```coastlines = shaperead('landareas',... 'UseGeoCoords', true, 'Attributes', {}); plotm([coastlines.Lat], [coastlines.Lon], 'Color', [.7 .7 .7])```
4. Read the coordinate locations for Moscow and Washington from the `worldcities` shapefile:

```moscow = shaperead('worldcities',... 'UseGeoCoords', true,... 'Selector',{@(name) strcmpi(name,'Moscow'), 'Name'}); washington = shaperead('worldcities',... 'UseGeoCoords', true,... 'Selector',{@(name) strcmpi(name,'Washington D.C.'),... 'Name'});```
5. Create a great circle track to connect Washington with Moscow and plot it in red:

```[latc,lonc] = track2('gc',... moscow.Lat, moscow.Lon, washington.Lat, washington.Lon); plotm(latc,lonc,'r')```
6. Point the camera at Moscow. Wherever the camera is subsequently moved, it always looks toward ```[moscow.Lat moscow.Lon]```:

`camtargm(moscow.Lat, moscow.Lon, 0)`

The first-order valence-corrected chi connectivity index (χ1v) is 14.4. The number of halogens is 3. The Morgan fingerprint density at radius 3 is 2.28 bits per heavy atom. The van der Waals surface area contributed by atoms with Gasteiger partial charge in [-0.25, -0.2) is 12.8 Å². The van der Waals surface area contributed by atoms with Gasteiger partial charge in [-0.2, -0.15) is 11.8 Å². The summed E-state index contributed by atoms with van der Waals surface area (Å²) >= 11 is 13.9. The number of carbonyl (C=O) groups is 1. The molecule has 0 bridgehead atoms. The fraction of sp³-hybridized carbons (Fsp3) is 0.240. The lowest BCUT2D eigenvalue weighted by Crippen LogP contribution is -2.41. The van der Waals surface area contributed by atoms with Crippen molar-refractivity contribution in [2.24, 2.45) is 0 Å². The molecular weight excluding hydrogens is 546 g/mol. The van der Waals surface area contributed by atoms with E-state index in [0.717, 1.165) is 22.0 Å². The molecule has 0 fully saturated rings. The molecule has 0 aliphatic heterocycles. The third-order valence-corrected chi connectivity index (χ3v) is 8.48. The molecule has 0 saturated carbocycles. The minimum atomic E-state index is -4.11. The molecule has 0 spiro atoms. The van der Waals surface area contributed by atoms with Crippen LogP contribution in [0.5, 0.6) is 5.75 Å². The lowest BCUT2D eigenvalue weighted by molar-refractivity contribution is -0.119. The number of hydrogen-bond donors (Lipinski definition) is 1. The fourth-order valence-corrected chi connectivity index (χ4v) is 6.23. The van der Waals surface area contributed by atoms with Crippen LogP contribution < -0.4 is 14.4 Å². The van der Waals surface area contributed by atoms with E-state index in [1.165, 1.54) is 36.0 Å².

7. Station the camera above Washington. The third argument is an altitude in Earth radii:

`camposm(washington.Lat, washington.Lon, 3)`
8. Establish the camera up vector with the camera target's coordinates. The great circle joining Washington and Moscow now runs vertically:

`camupm(moscow.Lat, moscow.Lon)`
9. Set the field of view for the camera to 20º for the final view:

`camva(20)`
10. Add a light, specify a relatively nonreflective surface material, and hide the map background:

```camlight; material(0.6*[ 1 1 1]) hidem(gca)```

Here is the final view.

For additional information, see the reference pages for `extractm`, `camtargm`, `camposm`, `camupm`, `Globe`, and `camlight`.

### Displaying a Rotating Globe